So after my review and experience with the Resonessence Labs Herus portable headphone amplifier and DAC, I was very excited to give the Concero HP an audition. It is quite a bit bigger than the Herus (but then again, that’s not hard) and is more on par with the size of my 1Gb back-up Western Digital USB hard drive. Unlike the Herus, the Concero HP does have a volume control knob which definitely is a welcomed addition in my opinion. The Concero HP fully supports up to a whopping 352.8 kS/s bit rate. It deploys the very well respected ESS9018 Sabre DAC chip and unlike several other DACs that I’ve heard/owned with this chipset, it doesn’t suffer from the drawbacks I’ve found.
Resonessence Labs, while a relatively new company to this industry, has put out quite the plethora of products; ranging from their entry level Herus right up to their top of the line Mirus and Invicta DACs. Located in beautiful British Columbia, Canada, I am very happy to see a Canadian company come to the forefront of producing some truly outstanding products. The Concero HP is similar to the Concero DAC, but instead of analog RCA outputs, the unit was designed to drive headphones directly as it has an internal headphone amplifier. While the Herus could run out of steam with more demanding headphones like the Sennheiser HD800s or Audeze LCD-X (though it certainly did an admirable job as a portable unit), thankfully the Concero HP has really stepped up to the plate with regards to the extra power. The Herus could output 19mW into the 300 ohm HD800s and could play them to sound quite pleasantly (though never very loud); the Concero HP can output approximately 207mW into the same load and the extra head-room was certainly apparent upon my first listen. The dynamics and control of the drivers were very quickly discernible and while more expensive ($850 for the Concero HP vs. $350 for the Herus) the value of this product was easily justified to my ears if looking to drive these more power hungry full sized headphones.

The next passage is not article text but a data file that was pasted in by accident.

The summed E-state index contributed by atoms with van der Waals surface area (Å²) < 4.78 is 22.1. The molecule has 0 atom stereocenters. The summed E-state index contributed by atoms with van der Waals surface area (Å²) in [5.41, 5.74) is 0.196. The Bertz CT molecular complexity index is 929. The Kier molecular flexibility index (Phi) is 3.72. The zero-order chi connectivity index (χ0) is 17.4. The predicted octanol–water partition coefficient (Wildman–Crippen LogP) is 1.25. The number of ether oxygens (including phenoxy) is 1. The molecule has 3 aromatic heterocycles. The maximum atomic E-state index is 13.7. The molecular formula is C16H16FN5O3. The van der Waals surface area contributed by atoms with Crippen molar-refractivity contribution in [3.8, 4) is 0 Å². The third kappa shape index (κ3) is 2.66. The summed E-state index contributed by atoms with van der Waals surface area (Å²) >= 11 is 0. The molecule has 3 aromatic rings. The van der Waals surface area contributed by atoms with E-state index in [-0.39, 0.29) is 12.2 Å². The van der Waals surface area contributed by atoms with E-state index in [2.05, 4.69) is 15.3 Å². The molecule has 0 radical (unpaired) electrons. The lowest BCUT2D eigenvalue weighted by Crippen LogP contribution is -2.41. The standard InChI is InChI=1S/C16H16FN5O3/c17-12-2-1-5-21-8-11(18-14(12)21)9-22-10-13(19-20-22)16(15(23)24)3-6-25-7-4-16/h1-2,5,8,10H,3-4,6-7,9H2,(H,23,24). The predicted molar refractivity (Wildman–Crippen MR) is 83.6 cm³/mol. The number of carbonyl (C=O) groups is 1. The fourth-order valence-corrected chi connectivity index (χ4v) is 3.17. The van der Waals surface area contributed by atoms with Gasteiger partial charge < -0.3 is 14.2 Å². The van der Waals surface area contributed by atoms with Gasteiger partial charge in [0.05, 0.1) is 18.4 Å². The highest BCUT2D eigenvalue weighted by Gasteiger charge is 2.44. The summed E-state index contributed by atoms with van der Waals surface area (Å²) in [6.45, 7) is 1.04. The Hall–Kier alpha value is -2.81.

The inputs of the Concero HP are either USB (through your PC or Mac) or SPDIF (CD player/transport) and there is a single headphone output. There is an option to change the SPDIF input into an output and thus make the Concero a USB to SPDIF converter. However for the purposes of this review, I did not use this functionality. I do however wish that Resonessence Labs also included a set of RCA (un-balanced) outputs to feed a separate headphone amplifier and thus make this unit more flexible and give the owner more options. As an added bonus, the Concero HP is compatible with the Apple TV remote…and I can confirm using the pair was simple to setup and came in quite handy.